A site meant to solicit details about Meg Whitman has attracted supporters and detractors alike.
The other day a local station ran, in honor of the Primary election, the 1972 political classic "The Candidate" with Robert Redford. Redford plays Bill McCay, a young liberal underdog in the race for U.S. Senator from California.
Besides the sideburns and ties wide enough to land a 747 the movie stands up pretty well to modern politics (although everybody is tied to a land-line phone and there is no Tweeting).
The movie is also a pretty good primer for the political novice. Standard strategies are used (and explained to the inexperienced candidate). After the exhaustive campaign election day finally arrives. The campaign lines up the standard photo op of the candidate casting his ballot first thing in the morning so he can get as much free pub as possible throughout the news day. An election day comment of "we did well... I'm pleased with how we ran our campaign... now its up to the voters" is all that's needed.
Such is the way every candidate in the history of modern campaigns has operated on the day of the vote. Unless of course your name is Meg Whitman.
No photo op for eMeg today. No camera crews and reporters outside her Atherton polling station. Like close to 50 percent of voters in this election she cast her ballot by mail. Good idea. You see, most consultants (such as Whitman's political guru Mike Murphy) think of the picture and the narrative that would go with it. Imagine what reporters would be saying over the video of Whitman standing in line, grabbing a ballot, punching her votes and then dropping it into a blue ballot box. It would go something like this:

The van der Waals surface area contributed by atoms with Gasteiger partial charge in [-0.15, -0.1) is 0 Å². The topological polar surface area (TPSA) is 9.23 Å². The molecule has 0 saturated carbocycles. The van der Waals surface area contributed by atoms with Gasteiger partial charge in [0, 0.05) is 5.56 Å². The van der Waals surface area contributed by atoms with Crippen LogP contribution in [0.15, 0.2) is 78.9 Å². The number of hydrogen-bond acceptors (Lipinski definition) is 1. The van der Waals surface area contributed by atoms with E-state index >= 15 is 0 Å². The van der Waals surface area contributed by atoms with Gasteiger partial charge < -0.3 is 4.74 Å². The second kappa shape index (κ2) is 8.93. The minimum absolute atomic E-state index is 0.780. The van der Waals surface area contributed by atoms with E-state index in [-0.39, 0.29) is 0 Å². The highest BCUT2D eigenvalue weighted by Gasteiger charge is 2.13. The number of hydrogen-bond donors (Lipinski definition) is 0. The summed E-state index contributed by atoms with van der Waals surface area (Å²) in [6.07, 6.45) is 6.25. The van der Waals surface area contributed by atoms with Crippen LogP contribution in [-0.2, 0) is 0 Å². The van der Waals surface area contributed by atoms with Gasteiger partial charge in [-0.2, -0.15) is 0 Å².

"Republican gubernatorial candidate Meg Whitman this morning cast her ballot... an act that was somewhat unfamiliar for the former high tech CEO. That's because over the past three decades the billionaire candidate never cast a ballot in an election. Not once. Not for President, not for Cupertino city council, not for the job she is now spending a fortune to win. The fact she needed to be briefed on what door to enter... what to say to the poll worker... that she had to sign in and then needed help with the punch card seemed a bit embarrassing. Sort of like when Steve Jobs couldn't get wifi during his new iphone intro yesterday."
Then the reporter gets a little more of a jab in: "Now of course, while she wasn't voting, her company was contributing money to candidates and campaigns. So one wonders if she thinks it is simply more important to buy a lawmaker than to vote for one."
Whitman has apologized on many occasions for not voting in the past (as has that other female former Silicon Valley CEO Carly Fiorina). I doubt it will be much of an issue in the campaign. But it certainly isn't a "positive" for the candidate.
Critics say eMeg is trying to buy votes with her 81 million dollar campaign. If only her money could go back in time and buy some of her own.